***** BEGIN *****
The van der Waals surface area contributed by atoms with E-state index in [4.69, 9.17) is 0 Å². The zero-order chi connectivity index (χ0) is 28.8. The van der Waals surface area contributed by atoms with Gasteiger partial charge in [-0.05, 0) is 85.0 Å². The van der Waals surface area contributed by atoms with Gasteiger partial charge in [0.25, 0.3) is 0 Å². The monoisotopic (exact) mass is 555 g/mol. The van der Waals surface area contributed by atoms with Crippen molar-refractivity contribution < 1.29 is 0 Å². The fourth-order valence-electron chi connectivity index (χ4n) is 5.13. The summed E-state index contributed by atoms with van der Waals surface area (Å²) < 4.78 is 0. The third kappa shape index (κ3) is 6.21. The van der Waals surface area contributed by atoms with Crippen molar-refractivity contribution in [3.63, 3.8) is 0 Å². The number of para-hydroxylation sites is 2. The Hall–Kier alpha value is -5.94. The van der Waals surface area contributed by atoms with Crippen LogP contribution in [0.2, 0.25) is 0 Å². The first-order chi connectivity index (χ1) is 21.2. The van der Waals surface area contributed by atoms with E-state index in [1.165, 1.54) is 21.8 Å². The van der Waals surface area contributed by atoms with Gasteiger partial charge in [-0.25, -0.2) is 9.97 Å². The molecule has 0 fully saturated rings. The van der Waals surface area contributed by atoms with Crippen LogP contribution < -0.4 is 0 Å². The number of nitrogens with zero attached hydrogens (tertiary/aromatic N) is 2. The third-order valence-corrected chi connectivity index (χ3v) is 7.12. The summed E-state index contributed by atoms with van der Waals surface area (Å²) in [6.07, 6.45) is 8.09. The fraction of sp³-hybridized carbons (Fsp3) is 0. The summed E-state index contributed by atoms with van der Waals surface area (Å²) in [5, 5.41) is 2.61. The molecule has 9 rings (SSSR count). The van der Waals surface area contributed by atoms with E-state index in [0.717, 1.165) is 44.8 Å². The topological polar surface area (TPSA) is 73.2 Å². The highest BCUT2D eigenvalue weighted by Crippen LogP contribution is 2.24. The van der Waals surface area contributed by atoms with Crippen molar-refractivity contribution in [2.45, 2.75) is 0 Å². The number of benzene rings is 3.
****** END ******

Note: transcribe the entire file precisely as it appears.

The van der Waals surface area contributed by atoms with E-state index in [4.69, 9.17) is 0 Å². The zero-order chi connectivity index (χ0) is 28.8. The van der Waals surface area contributed by atoms with Gasteiger partial charge in [-0.05, 0) is 85.0 Å². The van der Waals surface area contributed by atoms with Gasteiger partial charge in [0.25, 0.3) is 0 Å². The monoisotopic (exact) mass is 555 g/mol. The van der Waals surface area contributed by atoms with Crippen molar-refractivity contribution < 1.29 is 0 Å². The fourth-order valence-electron chi connectivity index (χ4n) is 5.13. The summed E-state index contributed by atoms with van der Waals surface area (Å²) < 4.78 is 0. The third kappa shape index (κ3) is 6.21. The van der Waals surface area contributed by atoms with Crippen molar-refractivity contribution in [3.63, 3.8) is 0 Å². The number of para-hydroxylation sites is 2. The Hall–Kier alpha value is -5.94. The van der Waals surface area contributed by atoms with Crippen LogP contribution in [0.2, 0.25) is 0 Å². The first-order chi connectivity index (χ1) is 21.2. The van der Waals surface area contributed by atoms with E-state index in [1.165, 1.54) is 21.8 Å². The van der Waals surface area contributed by atoms with Gasteiger partial charge in [-0.25, -0.2) is 9.97 Å². The molecule has 0 fully saturated rings. The van der Waals surface area contributed by atoms with Crippen LogP contribution < -0.4 is 0 Å². The number of nitrogens with zero attached hydrogens (tertiary/aromatic N) is 2. The third-order valence-corrected chi connectivity index (χ3v) is 7.12. The summed E-state index contributed by atoms with van der Waals surface area (Å²) in [6.07, 6.45) is 8.09. The fraction of sp³-hybridized carbons (Fsp3) is 0. The summed E-state index contributed by atoms with van der Waals surface area (Å²) in [5, 5.41) is 2.61. The molecule has 9 rings (SSSR count). The van der Waals surface area contributed by atoms with E-state index in [0.717, 1.165) is 44.8 Å². The topological polar surface area (TPSA) is 73.2 Å². The highest BCUT2D eigenvalue weighted by Crippen LogP contribution is 2.24. The van der Waals surface area contributed by atoms with Crippen molar-refractivity contribution in [2.45, 2.75) is 0 Å². The number of benzene rings is 3.